The Telegraph
Since 1st March, 1999
Email This Page
Couch potatoes inch closer to channel choice

New Delhi, Dec. 25: The Union information and broadcasting ministry has formed a task force to implement the conditional access system for television that the government believes will give viewers the freedom to pick and pay for the channels of their choice.

The task force has been given six months to ensure that the access system takes off.

The Conditional Access Bill was approved by Parliament in the session that closed last week and is now pending presidential assent. But assuming that the assent is a formality, the ministry has begun laying the ground for its implementation.

Sources in the ministry said the task force — chaired by joint secretary (broadcasting) Rakesh Mohan — will determine the number and mix of channels in the “basic tier” and will also stipulate the maximum rate at which operators can charge viewers for channels in this category.

The task force comprises representatives of broadcasters, advertisers, operators and viewers bodies. The ministry sources said the notification will be issued after the report is submitted.

Once the Bill becomes an Act, the “basic tier” will comprise a package of channels that will be carried by all operators and will be available to viewers at minimum charges. It is understood that suggestions for the pricing of the “basic tier” range from Rs 40 to Rs 200. The task force will fix the maximum price at which operators can charge viewers for the “basic tier”.

However, the “basic tier” will not be uniform and will vary from city to city and even within a city from locality to locality.

The ministry’s move to sort out the modalities is largely the result of an eagerness from the industry — particularly cable operators and manufacturers of set-top boxes, the equipment through which channels will be routed — to see the access system is implemented speedily.

For the time being, it has been decided that the system will be implemented in the four metros — New Delhi, Mumbai, Calcutta and Chennai — and its coverage area will be gradually expanded countrywide.

Maharashtra and Andhra Pradesh have written to the ministry, asking for the system to be implemented throughout the states. But the Centre wants a phased implementation mainly because there may not be enough set-top boxes available to cope with the demand.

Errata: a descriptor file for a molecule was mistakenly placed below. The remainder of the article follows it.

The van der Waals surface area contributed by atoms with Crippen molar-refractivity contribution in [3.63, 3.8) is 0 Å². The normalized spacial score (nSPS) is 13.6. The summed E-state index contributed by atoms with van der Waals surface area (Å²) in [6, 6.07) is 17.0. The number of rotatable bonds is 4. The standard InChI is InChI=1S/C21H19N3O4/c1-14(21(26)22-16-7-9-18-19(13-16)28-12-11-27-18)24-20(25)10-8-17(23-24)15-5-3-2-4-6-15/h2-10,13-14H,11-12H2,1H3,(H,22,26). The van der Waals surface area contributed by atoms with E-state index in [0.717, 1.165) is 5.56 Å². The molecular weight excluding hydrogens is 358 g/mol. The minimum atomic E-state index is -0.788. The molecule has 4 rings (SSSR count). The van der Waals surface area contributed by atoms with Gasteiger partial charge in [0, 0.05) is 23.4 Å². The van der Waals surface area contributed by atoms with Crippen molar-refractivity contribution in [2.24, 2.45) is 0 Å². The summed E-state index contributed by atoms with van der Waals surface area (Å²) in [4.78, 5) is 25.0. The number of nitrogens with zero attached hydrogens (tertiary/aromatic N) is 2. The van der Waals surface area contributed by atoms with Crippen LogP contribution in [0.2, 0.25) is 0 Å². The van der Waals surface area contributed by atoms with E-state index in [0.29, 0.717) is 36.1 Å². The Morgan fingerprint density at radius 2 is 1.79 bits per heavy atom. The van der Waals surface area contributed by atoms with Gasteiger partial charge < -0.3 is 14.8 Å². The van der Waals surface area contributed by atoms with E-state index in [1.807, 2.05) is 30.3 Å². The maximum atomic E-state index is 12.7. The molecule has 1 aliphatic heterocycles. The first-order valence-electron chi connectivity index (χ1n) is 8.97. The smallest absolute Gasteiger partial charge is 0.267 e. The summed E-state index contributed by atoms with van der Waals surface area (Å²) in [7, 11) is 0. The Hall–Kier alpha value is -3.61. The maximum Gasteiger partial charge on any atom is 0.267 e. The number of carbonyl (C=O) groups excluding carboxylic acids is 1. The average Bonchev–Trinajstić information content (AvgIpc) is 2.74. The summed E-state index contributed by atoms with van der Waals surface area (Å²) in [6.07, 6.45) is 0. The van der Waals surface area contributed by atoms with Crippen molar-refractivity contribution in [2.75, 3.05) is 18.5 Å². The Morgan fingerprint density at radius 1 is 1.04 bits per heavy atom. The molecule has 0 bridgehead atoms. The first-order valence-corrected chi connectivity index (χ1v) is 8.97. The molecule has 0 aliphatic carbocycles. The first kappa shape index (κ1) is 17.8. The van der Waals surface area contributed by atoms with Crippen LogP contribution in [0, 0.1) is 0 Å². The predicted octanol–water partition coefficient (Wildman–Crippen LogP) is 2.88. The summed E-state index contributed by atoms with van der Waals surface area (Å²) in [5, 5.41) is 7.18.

The sources expect lobbying by broadcasters to get their channels into the “basic tier” on the assumption that it will have the maximum viewership and hence the maximum potential to raise advertisement revenue.

The primary channels of the public broadcaster, Doordarshan, will continue to be beamed under the “must-carry” clause of the Cable Television Networks Act and will technically not be dependent on the access system that will regulate only cable channels. DD primary channels are terrestrial.

The sources said it had been made clear to the broadcasters that they will have to price their pay channels individually and not as a “bouquet”. This is clearly prodding the industry towards a shake-out because it is anticipated that broadcasters who can afford it may turn some pay channels free-to-air.

Technically, cable operators and set-top boxes cannot be used to control viewership of free-to-air channels. The control will be dependent on the demand from the viewers for such channels.

In deciding the “mix” of channels for the “basic tier”, the task force will consider a variety covering news, entertainment, sports and special interest.

It is not yet clear if a uniform system for financing set-top boxes will be evolved. The government will take a hands-off policy on such boxes, allowing operators, broadcasters and viewers to determine the pricing.

A preliminary study by the Consumer Electronics Technology Manufacturers’ Association has indicated that an analog set-top box will cost Rs 2,500 apiece on a total production of 1 lakh. This could come down to Rs 1,700 apiece on a production of 5 lakh sets. A digital set-top box can cost up to Rs 8,500.

A Merrill Lynch study in October pointed out that there are an estimated 4 crore cable homes in the country. The four metros account for 5.2 million cable homes (Mumbai 2m, New Delhi 1.4m, Calcutta 1m and Chennai 0.8 m).

Email This Page